Eddy Current Testing (ET) is a versatile NDT method that can be used to detect (near) surface defects in conductive materials without removing the coating. An electromagnetic inductor is used to generate a magnetic field. When this field is introduced in the surface of the test piece, it generates so called "eddy currents" in the material. These currents generate their own magnetic field which resists the initial field created by the inductor. When a discontinuity disturbs the eddy currents, this can be registered by measuring the resulting change in impedance of the coil.
Besides detecting defects in the (near) surface, ET inspections can also be applied for material and coating thickness measurements, material identification and heat treatment monitoring.
No need to remove coating
Can be used to detect small cracks and other defects
Suitable for detecting surface and near surface defects
Immediate results on screen
Portable inspection equipment
Also suitable for coating thickness measurements, material identification and heat treatment monitoring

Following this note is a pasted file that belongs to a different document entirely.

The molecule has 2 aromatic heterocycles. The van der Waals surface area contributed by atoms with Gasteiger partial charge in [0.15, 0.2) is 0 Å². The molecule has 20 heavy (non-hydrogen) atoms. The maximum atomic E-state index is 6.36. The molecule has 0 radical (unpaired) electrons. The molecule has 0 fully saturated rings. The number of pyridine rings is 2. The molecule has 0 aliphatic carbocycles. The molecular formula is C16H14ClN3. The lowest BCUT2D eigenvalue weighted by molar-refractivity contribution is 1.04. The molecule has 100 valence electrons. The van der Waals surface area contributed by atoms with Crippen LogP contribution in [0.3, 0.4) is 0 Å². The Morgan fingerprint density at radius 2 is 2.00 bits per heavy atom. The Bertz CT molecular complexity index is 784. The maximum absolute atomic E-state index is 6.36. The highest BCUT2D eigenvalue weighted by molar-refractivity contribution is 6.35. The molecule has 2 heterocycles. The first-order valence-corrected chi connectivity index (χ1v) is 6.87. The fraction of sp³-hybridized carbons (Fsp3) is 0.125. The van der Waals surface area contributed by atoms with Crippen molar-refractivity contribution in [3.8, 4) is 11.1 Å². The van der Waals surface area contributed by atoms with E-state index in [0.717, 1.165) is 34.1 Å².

No significant surface preparation required
No need for couplant liquid or gel
Can be used to inspect objects with complex geometry
Can only be applied on conductive materials
Higher skill and training level required than with other techniques
Surface finish and roughness can cause false indications
Reference standards required for setup of the system
Limited depth penetration
Discontinuities that lie parallel to the probe coil winding and probe scan direction are undetectable
Unlike Magnetic Particle Inspection, Eddy Current Testing (ET) only measures disruptions in the conductivity of the material caused by defects. Since the created magnetic fields penetrate the coating layer, there usually is no need to remove the coating.